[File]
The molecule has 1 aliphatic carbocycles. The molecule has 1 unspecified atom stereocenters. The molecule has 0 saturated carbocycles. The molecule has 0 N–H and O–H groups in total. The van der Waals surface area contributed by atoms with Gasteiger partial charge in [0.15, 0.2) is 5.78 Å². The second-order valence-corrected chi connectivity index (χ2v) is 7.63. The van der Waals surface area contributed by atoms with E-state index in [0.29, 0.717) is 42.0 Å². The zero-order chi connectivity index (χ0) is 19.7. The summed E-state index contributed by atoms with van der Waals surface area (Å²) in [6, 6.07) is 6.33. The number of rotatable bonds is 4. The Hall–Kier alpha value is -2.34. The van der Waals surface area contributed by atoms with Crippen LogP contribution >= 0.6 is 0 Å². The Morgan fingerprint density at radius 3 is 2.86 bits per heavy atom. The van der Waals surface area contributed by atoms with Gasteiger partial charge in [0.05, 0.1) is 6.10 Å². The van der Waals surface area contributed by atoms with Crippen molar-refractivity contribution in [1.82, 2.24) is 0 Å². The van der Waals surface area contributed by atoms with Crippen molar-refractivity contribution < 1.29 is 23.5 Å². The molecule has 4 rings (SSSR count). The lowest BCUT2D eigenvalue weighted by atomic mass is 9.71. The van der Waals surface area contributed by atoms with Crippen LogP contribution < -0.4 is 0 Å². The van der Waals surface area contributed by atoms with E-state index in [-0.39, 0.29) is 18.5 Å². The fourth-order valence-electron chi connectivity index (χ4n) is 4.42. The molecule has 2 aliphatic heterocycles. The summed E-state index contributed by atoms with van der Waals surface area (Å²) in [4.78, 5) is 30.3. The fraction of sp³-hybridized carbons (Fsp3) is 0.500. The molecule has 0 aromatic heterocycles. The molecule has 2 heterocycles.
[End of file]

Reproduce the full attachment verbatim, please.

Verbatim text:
The molecule has 1 aliphatic carbocycles. The molecule has 1 unspecified atom stereocenters. The molecule has 0 saturated carbocycles. The molecule has 0 N–H and O–H groups in total. The van der Waals surface area contributed by atoms with Gasteiger partial charge in [0.15, 0.2) is 5.78 Å². The second-order valence-corrected chi connectivity index (χ2v) is 7.63. The van der Waals surface area contributed by atoms with E-state index in [0.29, 0.717) is 42.0 Å². The zero-order chi connectivity index (χ0) is 19.7. The summed E-state index contributed by atoms with van der Waals surface area (Å²) in [6, 6.07) is 6.33. The number of rotatable bonds is 4. The Hall–Kier alpha value is -2.34. The van der Waals surface area contributed by atoms with Crippen LogP contribution >= 0.6 is 0 Å². The Morgan fingerprint density at radius 3 is 2.86 bits per heavy atom. The van der Waals surface area contributed by atoms with Gasteiger partial charge in [0.05, 0.1) is 6.10 Å². The van der Waals surface area contributed by atoms with Crippen molar-refractivity contribution in [1.82, 2.24) is 0 Å². The van der Waals surface area contributed by atoms with Crippen molar-refractivity contribution < 1.29 is 23.5 Å². The molecule has 4 rings (SSSR count). The lowest BCUT2D eigenvalue weighted by atomic mass is 9.71. The van der Waals surface area contributed by atoms with Crippen LogP contribution < -0.4 is 0 Å². The van der Waals surface area contributed by atoms with E-state index in [-0.39, 0.29) is 18.5 Å². The fourth-order valence-electron chi connectivity index (χ4n) is 4.42. The molecule has 2 aliphatic heterocycles. The summed E-state index contributed by atoms with van der Waals surface area (Å²) in [4.78, 5) is 30.3. The fraction of sp³-hybridized carbons (Fsp3) is 0.500. The molecule has 0 aromatic heterocycles. The molecule has 2 heterocycles.